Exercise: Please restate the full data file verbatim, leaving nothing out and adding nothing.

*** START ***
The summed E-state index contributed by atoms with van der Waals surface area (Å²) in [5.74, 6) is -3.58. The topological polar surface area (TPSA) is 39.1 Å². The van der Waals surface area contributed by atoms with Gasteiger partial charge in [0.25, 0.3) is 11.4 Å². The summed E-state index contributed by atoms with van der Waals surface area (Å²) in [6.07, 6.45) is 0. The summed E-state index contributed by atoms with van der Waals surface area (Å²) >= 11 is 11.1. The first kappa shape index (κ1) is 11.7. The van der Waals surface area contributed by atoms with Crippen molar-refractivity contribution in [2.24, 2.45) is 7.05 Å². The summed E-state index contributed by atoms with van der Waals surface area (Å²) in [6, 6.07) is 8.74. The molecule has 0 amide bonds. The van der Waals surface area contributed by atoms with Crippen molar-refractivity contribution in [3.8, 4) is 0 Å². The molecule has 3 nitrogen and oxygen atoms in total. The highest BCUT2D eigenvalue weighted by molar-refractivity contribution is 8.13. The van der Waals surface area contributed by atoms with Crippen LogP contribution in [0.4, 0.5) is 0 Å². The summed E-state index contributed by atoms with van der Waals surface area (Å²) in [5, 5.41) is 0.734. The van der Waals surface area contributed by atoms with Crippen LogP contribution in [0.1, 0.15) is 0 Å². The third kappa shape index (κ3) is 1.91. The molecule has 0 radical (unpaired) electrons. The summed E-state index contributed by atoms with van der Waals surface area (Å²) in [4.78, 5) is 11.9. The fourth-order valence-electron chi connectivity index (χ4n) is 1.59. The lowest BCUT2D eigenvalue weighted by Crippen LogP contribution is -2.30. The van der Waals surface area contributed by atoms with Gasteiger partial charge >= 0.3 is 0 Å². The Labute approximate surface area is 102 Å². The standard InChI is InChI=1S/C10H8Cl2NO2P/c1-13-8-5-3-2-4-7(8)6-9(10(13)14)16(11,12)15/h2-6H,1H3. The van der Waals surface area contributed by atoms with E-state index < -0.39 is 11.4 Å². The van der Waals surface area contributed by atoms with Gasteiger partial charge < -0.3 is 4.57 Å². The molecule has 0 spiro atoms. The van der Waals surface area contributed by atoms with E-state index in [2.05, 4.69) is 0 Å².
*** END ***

The summed E-state index contributed by atoms with van der Waals surface area (Å²) in [5.74, 6) is -3.58. The topological polar surface area (TPSA) is 39.1 Å². The van der Waals surface area contributed by atoms with Gasteiger partial charge in [0.25, 0.3) is 11.4 Å². The summed E-state index contributed by atoms with van der Waals surface area (Å²) in [6.07, 6.45) is 0. The summed E-state index contributed by atoms with van der Waals surface area (Å²) >= 11 is 11.1. The first kappa shape index (κ1) is 11.7. The van der Waals surface area contributed by atoms with Crippen molar-refractivity contribution in [2.24, 2.45) is 7.05 Å². The summed E-state index contributed by atoms with van der Waals surface area (Å²) in [6, 6.07) is 8.74. The molecule has 0 amide bonds. The van der Waals surface area contributed by atoms with Crippen molar-refractivity contribution in [3.8, 4) is 0 Å². The molecule has 3 nitrogen and oxygen atoms in total. The highest BCUT2D eigenvalue weighted by molar-refractivity contribution is 8.13. The van der Waals surface area contributed by atoms with Crippen LogP contribution in [0.4, 0.5) is 0 Å². The summed E-state index contributed by atoms with van der Waals surface area (Å²) in [5, 5.41) is 0.734. The van der Waals surface area contributed by atoms with Crippen LogP contribution in [0.1, 0.15) is 0 Å². The third kappa shape index (κ3) is 1.91. The molecule has 0 radical (unpaired) electrons. The summed E-state index contributed by atoms with van der Waals surface area (Å²) in [4.78, 5) is 11.9. The fourth-order valence-electron chi connectivity index (χ4n) is 1.59. The lowest BCUT2D eigenvalue weighted by Crippen LogP contribution is -2.30. The van der Waals surface area contributed by atoms with Gasteiger partial charge >= 0.3 is 0 Å². The Labute approximate surface area is 102 Å². The standard InChI is InChI=1S/C10H8Cl2NO2P/c1-13-8-5-3-2-4-7(8)6-9(10(13)14)16(11,12)15/h2-6H,1H3. The van der Waals surface area contributed by atoms with E-state index < -0.39 is 11.4 Å². The van der Waals surface area contributed by atoms with Gasteiger partial charge < -0.3 is 4.57 Å². The molecule has 0 spiro atoms. The van der Waals surface area contributed by atoms with E-state index in [2.05, 4.69) is 0 Å².